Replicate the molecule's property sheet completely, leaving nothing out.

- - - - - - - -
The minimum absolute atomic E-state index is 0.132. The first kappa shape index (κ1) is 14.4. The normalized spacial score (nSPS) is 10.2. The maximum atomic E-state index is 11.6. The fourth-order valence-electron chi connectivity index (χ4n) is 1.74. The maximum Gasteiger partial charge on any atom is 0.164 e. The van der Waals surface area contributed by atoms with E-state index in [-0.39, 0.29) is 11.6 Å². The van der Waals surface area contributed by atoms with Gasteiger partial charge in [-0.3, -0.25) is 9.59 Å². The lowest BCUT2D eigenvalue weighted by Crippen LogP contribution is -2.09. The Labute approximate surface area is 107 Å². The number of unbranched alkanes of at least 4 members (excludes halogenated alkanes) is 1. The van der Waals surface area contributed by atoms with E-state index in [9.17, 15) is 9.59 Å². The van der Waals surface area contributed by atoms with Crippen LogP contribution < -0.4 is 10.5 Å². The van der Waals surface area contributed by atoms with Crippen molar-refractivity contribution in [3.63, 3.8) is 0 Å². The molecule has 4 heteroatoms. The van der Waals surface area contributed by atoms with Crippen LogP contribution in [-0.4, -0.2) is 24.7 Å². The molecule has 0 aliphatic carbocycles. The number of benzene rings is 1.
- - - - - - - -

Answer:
The minimum absolute atomic E-state index is 0.132. The first kappa shape index (κ1) is 14.4. The normalized spacial score (nSPS) is 10.2. The maximum atomic E-state index is 11.6. The fourth-order valence-electron chi connectivity index (χ4n) is 1.74. The maximum Gasteiger partial charge on any atom is 0.164 e. The van der Waals surface area contributed by atoms with E-state index in [-0.39, 0.29) is 11.6 Å². The van der Waals surface area contributed by atoms with Gasteiger partial charge in [-0.3, -0.25) is 9.59 Å². The lowest BCUT2D eigenvalue weighted by Crippen LogP contribution is -2.09. The Labute approximate surface area is 107 Å². The number of unbranched alkanes of at least 4 members (excludes halogenated alkanes) is 1. The van der Waals surface area contributed by atoms with E-state index in [9.17, 15) is 9.59 Å². The van der Waals surface area contributed by atoms with Crippen LogP contribution < -0.4 is 10.5 Å². The van der Waals surface area contributed by atoms with Crippen molar-refractivity contribution in [3.63, 3.8) is 0 Å². The molecule has 4 heteroatoms. The van der Waals surface area contributed by atoms with Crippen LogP contribution in [-0.4, -0.2) is 24.7 Å². The molecule has 0 aliphatic carbocycles. The number of benzene rings is 1.